ALLIANZ INS. CO. v. GAGNON No. 23126.
860 P.2d 720 (1993)
ALLIANZ INSURANCE COMPANY, Tommy J. Mannos, Mannos and Associates, Inc., Successor in Interest to C.C. Schumacher Adjusters, Inc., Appellants, v. Fred J. GAGNON, Carol A. Tickey and Vari Build, Inc., Respondents.
Supreme Court of Nevada.
October 4, 1993.
Leverty & Associates, Reno, for appellants.
William M. O'Mara, Reno, for respondents.
This appeal concerns whether the district court erred in denying appellants an award of attorney's fees pursuant to NRCP 68 and NRS 17.115 (offer of judgment) and NRS 18.010(2)(b) (defense of groundless claims). We hold that the district court erred by applying incorrect standards of law to these claims. Accordingly, we reverse the order denying attorney's fees and remand for a proper determination of appellant's entitlement to an award of fees. We also sanction appellants $1,000 for failure to comply with NRAP 28(a)(4).
After a fire destroyed the Dayton Station, a hotel and tavern, Fred Gagnon, Carol Tickey and VariBuild, Inc. ("respondents") made a claim of more than $750,000 against the insurer of the property, Allianz Insurance Company. Allianz Insurance Company denied the claim. Subsequently, in 1984, respondents brought an action against Allianz Insurance Company and Tommy J. Mannos, the successor in interest of the insurance adjuster who processed the claim ("appellants").
The district court held a bifurcated trial. After the first phase of the trial, appellants made offers of judgment to each of the respondents. Respondents did not accept the offers. After the second phase of the trial, appellants were completely exonerated of any liability.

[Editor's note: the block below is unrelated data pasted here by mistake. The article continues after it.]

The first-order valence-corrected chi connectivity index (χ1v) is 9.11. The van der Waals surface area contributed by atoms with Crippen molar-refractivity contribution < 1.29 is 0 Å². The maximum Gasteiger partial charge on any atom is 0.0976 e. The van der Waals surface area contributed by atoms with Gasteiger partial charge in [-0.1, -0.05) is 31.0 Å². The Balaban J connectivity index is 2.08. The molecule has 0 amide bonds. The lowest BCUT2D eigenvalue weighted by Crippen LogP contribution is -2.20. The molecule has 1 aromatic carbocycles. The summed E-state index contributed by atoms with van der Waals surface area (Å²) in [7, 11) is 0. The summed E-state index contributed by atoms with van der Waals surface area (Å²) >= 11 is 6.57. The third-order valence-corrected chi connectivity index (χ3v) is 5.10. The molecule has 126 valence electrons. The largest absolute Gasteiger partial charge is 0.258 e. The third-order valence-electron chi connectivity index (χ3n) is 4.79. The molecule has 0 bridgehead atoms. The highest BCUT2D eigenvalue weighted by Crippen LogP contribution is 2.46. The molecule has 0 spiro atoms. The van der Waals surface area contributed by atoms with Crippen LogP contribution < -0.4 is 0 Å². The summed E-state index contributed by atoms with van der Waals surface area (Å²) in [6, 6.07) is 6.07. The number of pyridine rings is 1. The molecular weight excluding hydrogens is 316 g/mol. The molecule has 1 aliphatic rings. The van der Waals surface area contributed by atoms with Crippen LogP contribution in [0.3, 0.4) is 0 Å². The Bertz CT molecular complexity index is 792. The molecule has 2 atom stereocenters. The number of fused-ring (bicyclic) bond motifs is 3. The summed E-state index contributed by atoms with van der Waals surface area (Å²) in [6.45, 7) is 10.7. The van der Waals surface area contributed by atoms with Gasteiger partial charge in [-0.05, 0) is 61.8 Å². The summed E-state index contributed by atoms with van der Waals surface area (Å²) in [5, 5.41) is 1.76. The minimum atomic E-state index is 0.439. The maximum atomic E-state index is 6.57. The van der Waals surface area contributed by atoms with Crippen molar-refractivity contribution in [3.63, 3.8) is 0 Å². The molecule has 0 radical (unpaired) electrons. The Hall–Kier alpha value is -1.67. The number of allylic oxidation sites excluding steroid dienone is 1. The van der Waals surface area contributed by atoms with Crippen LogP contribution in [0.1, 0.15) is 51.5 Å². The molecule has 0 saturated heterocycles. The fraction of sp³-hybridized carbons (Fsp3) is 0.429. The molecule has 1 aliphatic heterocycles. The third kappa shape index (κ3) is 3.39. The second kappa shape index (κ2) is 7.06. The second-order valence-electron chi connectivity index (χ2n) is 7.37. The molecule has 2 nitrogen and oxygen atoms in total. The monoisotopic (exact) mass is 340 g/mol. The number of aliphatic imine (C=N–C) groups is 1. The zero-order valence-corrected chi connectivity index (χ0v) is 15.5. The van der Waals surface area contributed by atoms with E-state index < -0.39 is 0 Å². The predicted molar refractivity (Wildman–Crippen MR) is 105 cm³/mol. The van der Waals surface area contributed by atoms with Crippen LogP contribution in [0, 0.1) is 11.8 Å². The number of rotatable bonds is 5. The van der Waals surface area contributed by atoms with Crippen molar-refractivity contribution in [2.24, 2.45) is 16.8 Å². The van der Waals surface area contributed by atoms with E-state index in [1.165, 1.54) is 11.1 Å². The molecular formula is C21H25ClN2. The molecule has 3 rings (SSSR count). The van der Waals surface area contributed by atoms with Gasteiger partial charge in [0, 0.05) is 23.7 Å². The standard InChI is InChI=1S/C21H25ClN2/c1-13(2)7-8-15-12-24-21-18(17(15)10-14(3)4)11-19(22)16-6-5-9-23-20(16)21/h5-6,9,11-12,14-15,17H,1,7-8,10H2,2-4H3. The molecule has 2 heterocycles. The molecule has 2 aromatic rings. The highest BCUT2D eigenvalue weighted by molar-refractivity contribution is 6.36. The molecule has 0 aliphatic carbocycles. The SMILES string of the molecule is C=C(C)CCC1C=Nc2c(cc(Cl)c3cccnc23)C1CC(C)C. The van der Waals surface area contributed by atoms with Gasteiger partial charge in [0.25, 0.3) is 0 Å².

Appellants brought motions for an award of attorney's fees pursuant to NRCP 68 and NRS 17.115 (offer of judgment) and pursuant to NRS 18.010(2)(b) (defense of groundless claims). The district court held that the offers of judgment were invalid because appellants failed to make the offers of judgment prior to the first phase of the trial. The district court denied most of appellants' claim for attorney's fees pursuant to NRS 18.010(2)(b) because, though respondents' claims were fraudulent, they were not groundless.
A. Offer of Judgment.
If an offeree declines to accept an offer of judgment made pursuant to NRCP 68 and NRS 17.115, and the offeree receives a judgment at trial which is not more favorable than the offer, the offeree may be required to pay the offeror's attorney's fees. NRCP 68; NRS 17.115. An award of attorney's fees lies within the discretion of the district court. See Bidart v. American Title, 103 Nev. 175, 179, 734 P.2d 732, 735 (1987). However, where a
NRCP 68 states: "At any time more than 10 days before the trial begins, any party may serve upon the adverse party an offer...." (Emphasis added.) NRS 17.115 states: "At any time more than 10 days before trial . . . any party may serve an offer...." (Emphasis added.) The district court held that the offers of judgment which appellants made to respondents were ineffective for the purposes of NRCP 68 and NRS 17.115 because appellants made the offers after the first phase of the bifurcated trial. In other words, the district court held that the two parts of the bifurcated trial constituted a single "trial" which commenced with the first proceedings in the district court, and therefore the offers of judgment were untimely. Appellants contend that the offers of judgment were effective because appellants made these offers in advance of the second trial, and that the existence of a prior trial does not vitiate the offers. Thus, this court must determine the meaning of "trial" in the context of a bifurcated trial.
Whenever possible, this court will interpret a rule or statute in harmony with other rules and statutes. See Bowyer v. Taack, 107 Nev. 625, 627, 817 P.2d 1176, 1177 (1991); City Council of Reno v. Reno Newspapers, 105 Nev. 886, 892, 784 P.2d 974, 978 (1989). Accordingly, in determining the meaning of "trial" as used in NRCP 68 and NRS 17.115, we refer to the use of "trial" in NRCP 42(b), the rule which authorizes the bifurcation of trials.